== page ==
5 Fiction Writing Tips: Emotion SELLS

5 Fiction Writing Tips: Emotion SELLS

Want to write fiction? Many freelance writers are making the switch to writing fiction, because in 2014, fiction sells. Moreover, in 2014, readers decide which fiction sells — the gatekeepers have gone. Until Amazon’s Kindle came along, only fiction which passed through the gatekeepers of literary agents and editors sold.

If you can get a fix on what readers want, you can give it to them. Readers made the Fifty Shades of Grey series the publishing blockbuster that it is. Publishers jumped on that romance erotica bandwagon long after it started rolling. Why? Emotion. Fifty Shades aroused specific emotions. Fiction is all about EMOTION. Make readers feel, and your fiction will sell.

In many ways, fiction is easier to write than nonfiction. It’s daydreaming with words. If you want to write hot-selling fiction, you need to arouse emotions in yourself, and then in readers. So let’s look at five fiction writing tips which will help.

By the way, we’ve just launched Plot FAST, our new program which helps you to craft hot-selling fiction. Plotting is all about emotion.

1. What Do You FEEL?

Start paying attention to what you feel, as you read in your favorite genre. Romance is the hottest selling genre, but emotion counts in every genre. Think about the emotions the characters feel: do you feel them? Why? What did the writer do, which drew you into the story, so that your emotions were engaged?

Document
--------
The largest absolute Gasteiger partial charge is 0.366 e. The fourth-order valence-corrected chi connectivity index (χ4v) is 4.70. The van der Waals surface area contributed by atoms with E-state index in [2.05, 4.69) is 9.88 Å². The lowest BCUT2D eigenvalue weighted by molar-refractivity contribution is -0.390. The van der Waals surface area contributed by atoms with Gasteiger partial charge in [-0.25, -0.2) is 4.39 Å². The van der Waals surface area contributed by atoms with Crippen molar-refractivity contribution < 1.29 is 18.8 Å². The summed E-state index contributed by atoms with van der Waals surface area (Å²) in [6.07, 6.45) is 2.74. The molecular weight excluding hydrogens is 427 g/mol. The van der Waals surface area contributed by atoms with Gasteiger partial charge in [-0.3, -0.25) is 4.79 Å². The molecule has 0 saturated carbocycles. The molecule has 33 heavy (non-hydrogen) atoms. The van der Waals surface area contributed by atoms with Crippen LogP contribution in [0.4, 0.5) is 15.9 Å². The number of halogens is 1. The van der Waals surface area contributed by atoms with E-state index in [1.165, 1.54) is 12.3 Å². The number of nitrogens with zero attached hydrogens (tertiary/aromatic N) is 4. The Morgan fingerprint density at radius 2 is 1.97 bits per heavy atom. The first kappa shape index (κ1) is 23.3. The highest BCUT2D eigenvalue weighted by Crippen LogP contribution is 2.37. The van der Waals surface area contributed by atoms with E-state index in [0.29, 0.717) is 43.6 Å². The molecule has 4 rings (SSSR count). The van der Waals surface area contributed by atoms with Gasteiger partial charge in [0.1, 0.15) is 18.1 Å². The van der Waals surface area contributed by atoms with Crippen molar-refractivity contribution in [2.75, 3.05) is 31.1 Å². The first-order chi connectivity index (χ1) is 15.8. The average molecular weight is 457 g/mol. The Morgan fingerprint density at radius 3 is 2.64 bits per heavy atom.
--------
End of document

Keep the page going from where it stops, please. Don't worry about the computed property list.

You can’t arouse an emotion in your characters, and then in readers, unless you feel the emotion yourself. I can’t write hard-hitting crime fiction, because I don’t want to feel those emotions. Everyone’s different. Read several different genres, until you think to yourself: “I could write that!” If you think you can, you can.

2. What Do Your Characters Feel?

When you’re creating characters, think about what they’re passionate about. Your characters love, hate and act because of their emotions. We’re all different, because we’ve had different experiences; we think in different ways.

Let’s say you’re at work. Your boss tells you you’re giving a presentation in fifteen minutes. He can’t be at the pitch meeting, so you’re handling the meeting, and doing the pitch.

How do you feel? Many people hate public speaking. Others love it. How you feel about giving the presentation depends on the kind of person you are, and the experiences you’ve had. It also depends on your thoughts. You can think yourself into a feeling of excitement and confidence – or you can think yourself into a panic.

As you write your novel or short story, your characters think, act and feel. Their emotions are governed by their thoughts, just as yours are.

3. Imagine the Experience: What Thoughts Go Through Your Mind?

Imagine you’re on holiday. You’re in a strange city. You don’t speak the language. It’s the middle of the day, you went for a walk alone to look at the sights, and now you realize you’re lost. Moreover, you seem to have wandered into a bad part of town.

Exercise: What Thoughts Are Going Through Your Mind?